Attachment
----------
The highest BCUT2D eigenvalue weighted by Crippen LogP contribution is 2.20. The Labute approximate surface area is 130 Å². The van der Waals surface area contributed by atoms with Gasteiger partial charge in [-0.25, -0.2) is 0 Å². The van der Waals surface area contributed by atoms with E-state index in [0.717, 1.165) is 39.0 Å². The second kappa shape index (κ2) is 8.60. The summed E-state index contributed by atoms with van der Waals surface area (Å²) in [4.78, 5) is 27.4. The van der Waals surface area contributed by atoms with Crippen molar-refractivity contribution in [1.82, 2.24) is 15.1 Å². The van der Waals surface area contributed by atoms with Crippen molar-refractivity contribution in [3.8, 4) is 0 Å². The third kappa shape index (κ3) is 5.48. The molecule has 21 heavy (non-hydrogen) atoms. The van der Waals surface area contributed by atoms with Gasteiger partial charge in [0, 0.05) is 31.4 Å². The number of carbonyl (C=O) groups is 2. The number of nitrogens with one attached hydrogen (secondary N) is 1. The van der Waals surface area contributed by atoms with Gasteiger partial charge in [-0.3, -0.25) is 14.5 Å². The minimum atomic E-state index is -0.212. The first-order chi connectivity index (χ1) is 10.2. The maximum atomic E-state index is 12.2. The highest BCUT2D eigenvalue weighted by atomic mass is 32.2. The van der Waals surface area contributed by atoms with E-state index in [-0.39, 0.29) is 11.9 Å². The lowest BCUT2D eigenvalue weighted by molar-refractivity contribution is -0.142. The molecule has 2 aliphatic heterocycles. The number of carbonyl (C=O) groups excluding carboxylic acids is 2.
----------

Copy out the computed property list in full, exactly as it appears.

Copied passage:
The highest BCUT2D eigenvalue weighted by Crippen LogP contribution is 2.20. The Labute approximate surface area is 130 Å². The van der Waals surface area contributed by atoms with Gasteiger partial charge in [-0.25, -0.2) is 0 Å². The van der Waals surface area contributed by atoms with E-state index in [0.717, 1.165) is 39.0 Å². The second kappa shape index (κ2) is 8.60. The summed E-state index contributed by atoms with van der Waals surface area (Å²) in [4.78, 5) is 27.4. The van der Waals surface area contributed by atoms with Crippen molar-refractivity contribution in [1.82, 2.24) is 15.1 Å². The van der Waals surface area contributed by atoms with Crippen molar-refractivity contribution in [3.8, 4) is 0 Å². The third kappa shape index (κ3) is 5.48. The molecule has 21 heavy (non-hydrogen) atoms. The van der Waals surface area contributed by atoms with Gasteiger partial charge in [0, 0.05) is 31.4 Å². The number of carbonyl (C=O) groups is 2. The number of nitrogens with one attached hydrogen (secondary N) is 1. The van der Waals surface area contributed by atoms with Gasteiger partial charge in [-0.3, -0.25) is 14.5 Å². The minimum atomic E-state index is -0.212. The first-order chi connectivity index (χ1) is 10.2. The maximum atomic E-state index is 12.2. The highest BCUT2D eigenvalue weighted by atomic mass is 32.2. The van der Waals surface area contributed by atoms with E-state index in [-0.39, 0.29) is 11.9 Å². The lowest BCUT2D eigenvalue weighted by molar-refractivity contribution is -0.142. The molecule has 2 aliphatic heterocycles. The number of carbonyl (C=O) groups excluding carboxylic acids is 2.